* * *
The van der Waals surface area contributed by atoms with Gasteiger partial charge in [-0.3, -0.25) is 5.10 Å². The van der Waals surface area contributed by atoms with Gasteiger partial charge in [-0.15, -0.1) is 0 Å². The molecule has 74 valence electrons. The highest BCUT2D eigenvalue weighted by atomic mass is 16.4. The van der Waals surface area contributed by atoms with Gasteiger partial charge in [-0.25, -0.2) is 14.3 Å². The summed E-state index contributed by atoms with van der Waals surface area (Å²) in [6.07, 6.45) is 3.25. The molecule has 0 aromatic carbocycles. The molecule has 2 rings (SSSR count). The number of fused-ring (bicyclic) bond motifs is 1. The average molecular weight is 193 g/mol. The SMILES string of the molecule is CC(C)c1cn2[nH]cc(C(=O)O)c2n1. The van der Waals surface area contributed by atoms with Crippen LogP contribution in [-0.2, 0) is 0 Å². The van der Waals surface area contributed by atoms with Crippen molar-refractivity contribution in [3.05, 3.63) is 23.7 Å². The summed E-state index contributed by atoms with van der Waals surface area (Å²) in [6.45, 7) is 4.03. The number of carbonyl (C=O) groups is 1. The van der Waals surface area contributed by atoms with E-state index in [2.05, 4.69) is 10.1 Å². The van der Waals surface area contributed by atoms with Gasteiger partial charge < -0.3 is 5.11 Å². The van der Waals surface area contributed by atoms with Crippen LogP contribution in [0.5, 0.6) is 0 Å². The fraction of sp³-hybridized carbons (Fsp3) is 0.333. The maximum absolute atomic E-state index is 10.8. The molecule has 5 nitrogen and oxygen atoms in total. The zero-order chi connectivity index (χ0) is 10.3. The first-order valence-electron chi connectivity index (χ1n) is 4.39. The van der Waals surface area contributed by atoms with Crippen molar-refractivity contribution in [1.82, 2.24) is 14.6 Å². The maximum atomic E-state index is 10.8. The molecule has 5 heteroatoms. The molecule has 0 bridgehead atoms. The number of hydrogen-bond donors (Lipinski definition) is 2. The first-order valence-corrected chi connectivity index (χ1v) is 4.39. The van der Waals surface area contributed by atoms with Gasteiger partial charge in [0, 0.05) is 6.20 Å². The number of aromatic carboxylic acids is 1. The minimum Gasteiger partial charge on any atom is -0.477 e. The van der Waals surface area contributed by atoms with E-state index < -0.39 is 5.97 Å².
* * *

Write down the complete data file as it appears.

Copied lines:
The van der Waals surface area contributed by atoms with Gasteiger partial charge in [-0.3, -0.25) is 5.10 Å². The van der Waals surface area contributed by atoms with Gasteiger partial charge in [-0.15, -0.1) is 0 Å². The molecule has 74 valence electrons. The highest BCUT2D eigenvalue weighted by atomic mass is 16.4. The van der Waals surface area contributed by atoms with Gasteiger partial charge in [-0.25, -0.2) is 14.3 Å². The summed E-state index contributed by atoms with van der Waals surface area (Å²) in [6.07, 6.45) is 3.25. The molecule has 0 aromatic carbocycles. The molecule has 2 rings (SSSR count). The number of fused-ring (bicyclic) bond motifs is 1. The average molecular weight is 193 g/mol. The SMILES string of the molecule is CC(C)c1cn2[nH]cc(C(=O)O)c2n1. The van der Waals surface area contributed by atoms with Crippen LogP contribution in [-0.2, 0) is 0 Å². The van der Waals surface area contributed by atoms with Crippen molar-refractivity contribution in [3.05, 3.63) is 23.7 Å². The summed E-state index contributed by atoms with van der Waals surface area (Å²) in [6.45, 7) is 4.03. The number of carbonyl (C=O) groups is 1. The van der Waals surface area contributed by atoms with E-state index in [2.05, 4.69) is 10.1 Å². The van der Waals surface area contributed by atoms with Gasteiger partial charge < -0.3 is 5.11 Å². The van der Waals surface area contributed by atoms with Crippen LogP contribution in [0.5, 0.6) is 0 Å². The fraction of sp³-hybridized carbons (Fsp3) is 0.333. The maximum absolute atomic E-state index is 10.8. The molecule has 5 nitrogen and oxygen atoms in total. The zero-order chi connectivity index (χ0) is 10.3. The first-order valence-electron chi connectivity index (χ1n) is 4.39. The van der Waals surface area contributed by atoms with Crippen molar-refractivity contribution in [1.82, 2.24) is 14.6 Å². The maximum atomic E-state index is 10.8. The molecule has 5 heteroatoms. The molecule has 0 bridgehead atoms. The number of hydrogen-bond donors (Lipinski definition) is 2. The first-order valence-corrected chi connectivity index (χ1v) is 4.39. The van der Waals surface area contributed by atoms with Gasteiger partial charge in [0, 0.05) is 6.20 Å². The number of aromatic carboxylic acids is 1. The minimum Gasteiger partial charge on any atom is -0.477 e. The van der Waals surface area contributed by atoms with E-state index < -0.39 is 5.97 Å².